HBO has a new series called Boardwalk Empire airing this Sunday. I'm sure a lot of you have heard about it by now, but for those of you who haven't it's about the gang activity and corruption spawned by Prohibition. The series starts in January, 1920 - a period in U.S. history that I've become deeply fascinated with. I didn't touch Prohibition in my paper on the 1920-21 depression, but clearly there is a lot to be said about it. Doug French discusses some of the economics of Prohibition here, citing Boardwalk Empire. Michael Perelman demonstrates the relationship between Prohibition fortunes and the Chicago School of Economics (the Walgreen's chain apparently may have owed its rapid growth in the 20s to bootlegging, and Charles Walgreen went on to donate money to the University of Chicago Economics Department, cultivating specific academics, including George Stigler). Russ Roberts interviews Okrent on his new book on Prohibition here. I haven't listened to it yet - but I'm going to. Esquire has a post about gangster fashion in the 20s and how the producers of Boardwalk Empire are thinking about it here. No explicit discussion of economics in that link, but Veblen's "conspicuous consumption" is prominent. I don't get HBO, but I'm going to try to catch these where I can.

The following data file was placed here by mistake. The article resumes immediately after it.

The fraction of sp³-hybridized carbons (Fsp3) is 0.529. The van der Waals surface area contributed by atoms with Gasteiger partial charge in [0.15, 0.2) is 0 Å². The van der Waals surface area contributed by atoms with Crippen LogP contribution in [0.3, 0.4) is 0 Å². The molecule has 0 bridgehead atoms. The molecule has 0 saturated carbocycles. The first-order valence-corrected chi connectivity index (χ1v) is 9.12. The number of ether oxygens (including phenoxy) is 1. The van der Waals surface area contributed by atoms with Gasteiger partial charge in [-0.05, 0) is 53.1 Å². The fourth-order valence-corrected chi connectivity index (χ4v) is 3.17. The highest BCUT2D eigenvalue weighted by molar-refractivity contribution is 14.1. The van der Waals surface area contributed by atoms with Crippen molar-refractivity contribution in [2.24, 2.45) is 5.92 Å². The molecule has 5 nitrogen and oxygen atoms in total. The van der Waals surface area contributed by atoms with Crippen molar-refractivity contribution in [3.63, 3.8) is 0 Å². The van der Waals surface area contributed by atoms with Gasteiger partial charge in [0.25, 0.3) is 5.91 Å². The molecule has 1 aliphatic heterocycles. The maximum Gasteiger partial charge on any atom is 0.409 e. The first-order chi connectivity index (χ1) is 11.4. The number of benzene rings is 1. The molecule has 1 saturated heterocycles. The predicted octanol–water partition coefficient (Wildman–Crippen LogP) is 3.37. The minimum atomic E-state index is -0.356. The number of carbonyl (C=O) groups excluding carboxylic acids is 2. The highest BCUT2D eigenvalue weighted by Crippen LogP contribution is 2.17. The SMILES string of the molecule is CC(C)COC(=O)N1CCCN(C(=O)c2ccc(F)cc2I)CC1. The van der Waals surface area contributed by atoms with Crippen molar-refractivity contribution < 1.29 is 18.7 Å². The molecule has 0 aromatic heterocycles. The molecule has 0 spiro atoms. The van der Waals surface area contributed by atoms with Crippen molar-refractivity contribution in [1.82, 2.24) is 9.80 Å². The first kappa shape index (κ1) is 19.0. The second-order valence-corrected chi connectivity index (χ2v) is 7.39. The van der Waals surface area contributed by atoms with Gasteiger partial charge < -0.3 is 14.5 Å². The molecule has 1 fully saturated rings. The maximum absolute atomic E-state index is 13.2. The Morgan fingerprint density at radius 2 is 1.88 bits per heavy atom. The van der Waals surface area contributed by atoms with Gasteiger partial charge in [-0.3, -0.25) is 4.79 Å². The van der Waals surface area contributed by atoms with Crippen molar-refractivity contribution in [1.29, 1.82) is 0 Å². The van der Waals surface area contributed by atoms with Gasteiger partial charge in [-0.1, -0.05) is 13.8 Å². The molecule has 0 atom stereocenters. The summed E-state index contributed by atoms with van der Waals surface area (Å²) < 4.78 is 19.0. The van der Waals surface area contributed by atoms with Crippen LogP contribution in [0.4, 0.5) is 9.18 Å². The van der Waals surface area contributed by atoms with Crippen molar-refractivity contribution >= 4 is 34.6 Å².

This was a very active period in economics and economic policy, despite the attention that the 30s would receive. Frank Knight and John Maynard Keynes were exploring how our psychological response to uncertainty fit into economic decision making, with both men publishing their thoughts on the subject in 1921. This would, of course, be a crucial element of twentieth century economics. For the first time, the NBER and the government began collecting economic statistics, fueling the revolution in empirical economics. Coming out of the 1920-21 depression, Governor Strong began to develop the modern approach to monetary policy which would spread throughout Europe as well.